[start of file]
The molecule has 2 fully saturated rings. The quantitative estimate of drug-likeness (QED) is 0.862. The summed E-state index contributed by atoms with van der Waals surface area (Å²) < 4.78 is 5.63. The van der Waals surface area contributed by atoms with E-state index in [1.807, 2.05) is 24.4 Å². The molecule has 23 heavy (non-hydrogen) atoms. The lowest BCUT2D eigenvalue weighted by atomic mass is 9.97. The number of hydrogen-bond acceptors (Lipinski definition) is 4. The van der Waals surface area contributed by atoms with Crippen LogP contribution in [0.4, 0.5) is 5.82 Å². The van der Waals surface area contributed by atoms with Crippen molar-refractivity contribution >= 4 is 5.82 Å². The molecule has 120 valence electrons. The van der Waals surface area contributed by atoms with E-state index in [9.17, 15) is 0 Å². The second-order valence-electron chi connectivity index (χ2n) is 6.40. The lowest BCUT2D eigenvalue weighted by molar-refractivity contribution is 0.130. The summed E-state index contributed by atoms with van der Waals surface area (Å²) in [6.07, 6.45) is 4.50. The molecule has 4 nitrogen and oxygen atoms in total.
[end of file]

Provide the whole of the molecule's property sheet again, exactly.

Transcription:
The molecule has 2 fully saturated rings. The quantitative estimate of drug-likeness (QED) is 0.862. The summed E-state index contributed by atoms with van der Waals surface area (Å²) < 4.78 is 5.63. The van der Waals surface area contributed by atoms with E-state index in [1.807, 2.05) is 24.4 Å². The molecule has 23 heavy (non-hydrogen) atoms. The lowest BCUT2D eigenvalue weighted by atomic mass is 9.97. The number of hydrogen-bond acceptors (Lipinski definition) is 4. The van der Waals surface area contributed by atoms with Crippen LogP contribution in [0.4, 0.5) is 5.82 Å². The van der Waals surface area contributed by atoms with Crippen molar-refractivity contribution >= 4 is 5.82 Å². The molecule has 120 valence electrons. The van der Waals surface area contributed by atoms with E-state index in [9.17, 15) is 0 Å². The second-order valence-electron chi connectivity index (χ2n) is 6.40. The lowest BCUT2D eigenvalue weighted by molar-refractivity contribution is 0.130. The summed E-state index contributed by atoms with van der Waals surface area (Å²) in [6.07, 6.45) is 4.50. The molecule has 4 nitrogen and oxygen atoms in total.